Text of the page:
Friday, June 09, 2017


A handsome French-Canadian trapper named Pierre (John Carroll) is riding through the woods, singing a merry tune about Saskatchewan, when he runs into his Indian pal Crying Loon who is trying unsuccessfully to hide his drunken state. Pierre heads into town to give a thrashing to Clerou (Sheldon Leonard), the trader who gave the Indian booze in exchange for his horse—it's illegal to sell the natives alcohol. The destructive fistfight is the last straw for the sheriff who orders Pierre to leave the district, but Pierre promises to shape up, claiming that he's getting married to Daisy (Ruth Hussey), a barmaid with whom he's had a longtime dalliance. Daisy is getting married, but, as her kid brother Val explains, the groom is Durkin (Bruce Cabot), a guide for the Mounties—we know all we need to know about Durkin's standing when we find out that Clerou, the shifty trader, is his best man. As the wedding is about to begin, an Indian woman and her children appear at the door, and she is revealed as Durkin's wife. Though Durkin claims he's being framed (by Pierre, he assumes), Daisy calls off the wedding and clearly Durkin has it in for Pierre. Later, Val gets in an altercation with Clerou who pulls a gun. They scuffle, the gun goes off, Clerou drops dead, and Val is arrested. A lawyer (Reginald Owen) is called in to prove Val's claim of self-defense, but he's constantly drunk, so Pierre and Daisy pull off a scheme to sneak Val out of jail. More complications occur, leading to a confrontation by the river between an unarmed Pierre and an armed and angry Durkin. Someone hiding behind a tree shoots and kills Durkin, but Pierre is arrested for his murder. Can our carefree trapper wriggle out of yet another predicament?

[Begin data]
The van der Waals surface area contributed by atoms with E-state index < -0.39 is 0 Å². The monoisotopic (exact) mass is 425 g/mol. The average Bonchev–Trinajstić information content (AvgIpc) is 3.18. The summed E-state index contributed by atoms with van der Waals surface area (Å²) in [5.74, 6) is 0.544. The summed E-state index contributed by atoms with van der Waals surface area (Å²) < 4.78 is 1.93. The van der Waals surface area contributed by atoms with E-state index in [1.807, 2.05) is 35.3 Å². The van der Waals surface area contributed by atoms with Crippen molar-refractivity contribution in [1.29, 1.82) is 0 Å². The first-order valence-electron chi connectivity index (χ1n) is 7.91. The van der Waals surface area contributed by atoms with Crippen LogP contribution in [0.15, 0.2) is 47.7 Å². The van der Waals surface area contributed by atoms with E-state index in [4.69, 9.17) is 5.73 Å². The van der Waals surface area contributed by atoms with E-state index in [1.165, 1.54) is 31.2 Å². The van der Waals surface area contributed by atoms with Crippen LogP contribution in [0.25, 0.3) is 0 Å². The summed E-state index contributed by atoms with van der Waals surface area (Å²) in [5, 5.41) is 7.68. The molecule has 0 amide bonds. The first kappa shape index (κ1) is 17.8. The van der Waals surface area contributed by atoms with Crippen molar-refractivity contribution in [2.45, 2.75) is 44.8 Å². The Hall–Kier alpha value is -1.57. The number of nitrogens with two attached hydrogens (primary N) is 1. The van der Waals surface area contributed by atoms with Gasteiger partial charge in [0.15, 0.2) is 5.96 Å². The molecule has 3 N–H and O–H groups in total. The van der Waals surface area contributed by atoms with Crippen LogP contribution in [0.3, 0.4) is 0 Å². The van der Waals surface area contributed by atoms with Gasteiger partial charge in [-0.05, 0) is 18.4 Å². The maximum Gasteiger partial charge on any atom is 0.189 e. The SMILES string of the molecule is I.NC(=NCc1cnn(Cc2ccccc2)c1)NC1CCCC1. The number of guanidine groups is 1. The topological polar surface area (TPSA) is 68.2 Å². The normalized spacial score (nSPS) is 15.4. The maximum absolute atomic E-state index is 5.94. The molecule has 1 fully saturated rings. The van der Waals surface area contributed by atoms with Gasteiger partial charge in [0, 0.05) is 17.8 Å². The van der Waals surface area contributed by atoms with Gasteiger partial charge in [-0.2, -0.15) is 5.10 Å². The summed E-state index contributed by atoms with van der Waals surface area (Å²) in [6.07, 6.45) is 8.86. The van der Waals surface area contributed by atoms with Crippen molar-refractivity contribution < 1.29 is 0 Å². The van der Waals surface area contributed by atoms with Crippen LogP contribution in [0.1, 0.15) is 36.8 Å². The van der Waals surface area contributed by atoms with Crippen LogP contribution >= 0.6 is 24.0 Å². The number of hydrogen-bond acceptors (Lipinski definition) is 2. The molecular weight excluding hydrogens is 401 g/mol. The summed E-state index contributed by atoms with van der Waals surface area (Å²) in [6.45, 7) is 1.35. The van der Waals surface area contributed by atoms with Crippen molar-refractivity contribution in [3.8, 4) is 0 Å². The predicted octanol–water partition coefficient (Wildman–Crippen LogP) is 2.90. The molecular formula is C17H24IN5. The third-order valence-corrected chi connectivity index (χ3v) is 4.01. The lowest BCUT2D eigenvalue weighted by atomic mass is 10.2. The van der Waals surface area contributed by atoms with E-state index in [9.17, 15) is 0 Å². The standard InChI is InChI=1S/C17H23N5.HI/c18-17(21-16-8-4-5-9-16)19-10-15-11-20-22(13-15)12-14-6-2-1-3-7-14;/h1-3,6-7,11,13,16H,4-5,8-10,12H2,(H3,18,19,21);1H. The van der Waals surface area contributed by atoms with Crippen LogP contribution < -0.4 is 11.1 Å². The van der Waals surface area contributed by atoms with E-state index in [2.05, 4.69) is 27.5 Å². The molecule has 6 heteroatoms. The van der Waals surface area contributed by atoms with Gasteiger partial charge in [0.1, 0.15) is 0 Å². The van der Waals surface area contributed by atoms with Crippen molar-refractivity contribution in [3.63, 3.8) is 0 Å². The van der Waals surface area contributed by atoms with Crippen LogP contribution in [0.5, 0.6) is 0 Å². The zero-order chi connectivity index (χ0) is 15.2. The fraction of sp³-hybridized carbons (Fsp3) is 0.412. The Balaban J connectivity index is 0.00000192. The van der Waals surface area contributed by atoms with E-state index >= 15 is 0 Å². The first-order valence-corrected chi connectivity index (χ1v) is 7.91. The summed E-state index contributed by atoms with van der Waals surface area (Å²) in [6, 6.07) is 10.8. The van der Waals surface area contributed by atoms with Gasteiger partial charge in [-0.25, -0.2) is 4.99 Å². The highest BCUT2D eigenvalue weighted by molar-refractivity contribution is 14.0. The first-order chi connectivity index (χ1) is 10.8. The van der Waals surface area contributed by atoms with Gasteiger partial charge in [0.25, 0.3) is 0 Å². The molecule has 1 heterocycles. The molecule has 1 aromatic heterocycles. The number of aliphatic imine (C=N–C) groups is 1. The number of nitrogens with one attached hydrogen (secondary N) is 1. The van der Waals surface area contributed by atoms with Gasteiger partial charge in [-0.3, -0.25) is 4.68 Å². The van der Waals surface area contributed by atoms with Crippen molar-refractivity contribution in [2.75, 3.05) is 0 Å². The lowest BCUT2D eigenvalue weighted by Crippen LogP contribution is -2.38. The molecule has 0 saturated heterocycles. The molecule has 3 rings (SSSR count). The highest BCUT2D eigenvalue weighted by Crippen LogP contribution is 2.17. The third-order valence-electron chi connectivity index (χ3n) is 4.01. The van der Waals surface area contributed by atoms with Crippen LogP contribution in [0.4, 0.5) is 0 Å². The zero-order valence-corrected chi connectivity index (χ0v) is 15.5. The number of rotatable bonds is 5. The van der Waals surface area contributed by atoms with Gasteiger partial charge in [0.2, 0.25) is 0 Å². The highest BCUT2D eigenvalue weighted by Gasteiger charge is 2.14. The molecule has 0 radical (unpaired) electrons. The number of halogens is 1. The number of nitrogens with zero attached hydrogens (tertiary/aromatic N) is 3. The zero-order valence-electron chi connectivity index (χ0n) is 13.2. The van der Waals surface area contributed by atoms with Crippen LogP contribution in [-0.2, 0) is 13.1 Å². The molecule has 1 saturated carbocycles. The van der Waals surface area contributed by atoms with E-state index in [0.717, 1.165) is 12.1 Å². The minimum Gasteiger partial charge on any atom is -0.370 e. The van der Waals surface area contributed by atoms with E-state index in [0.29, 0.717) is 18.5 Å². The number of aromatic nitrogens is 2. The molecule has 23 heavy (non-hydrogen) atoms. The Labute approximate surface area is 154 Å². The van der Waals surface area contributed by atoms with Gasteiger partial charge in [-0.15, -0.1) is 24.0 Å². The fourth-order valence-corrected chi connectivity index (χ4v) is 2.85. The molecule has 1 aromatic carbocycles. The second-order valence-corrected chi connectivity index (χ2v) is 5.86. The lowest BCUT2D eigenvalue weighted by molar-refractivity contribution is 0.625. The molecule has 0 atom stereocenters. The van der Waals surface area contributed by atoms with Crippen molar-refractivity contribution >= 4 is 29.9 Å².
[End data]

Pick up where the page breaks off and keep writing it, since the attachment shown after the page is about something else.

This MGM B-film is the kind of thing I typically enjoy: short running time, good production values, and a cast of familiar character actors including a very handsome lead actor. I'm not sure what went wrong here, but the 57-minute running time drags, despite lots of action and incident. Maybe there's too much plot crammed in, with not much done concerning backstory, and some loose ends left hanging. We have to take it as a given that Pierre and Daisy had any kind of relationship; Durkin and Daisy have no chemistry whatsoever; the brother Val vanishes from the story as soon as he is sprung from jail; I never did quite understand why the visiting Celia (Evelyn Ankers) and her father (Henry Travers) were there except to provide a minor plot point late in the game. The drunken Indian character—as written and as acted—is a disgrace, though he is important to the climax. So what did I like about this? Well, I'll watch almost anything with B-leading man John Carroll (pictured with Sheldon Leonard), and despite the forced accents, he gives a solid, energetic performance. Phil Brown, who plays Val, found fame late in his career playing Uncle Owen in the first Star Wars film. Hussey and Leonard are enjoyable. And I like the fact that, under the strict morals of the Production Code, Durkin's killer gets away scot-free. [TCM]

No comments: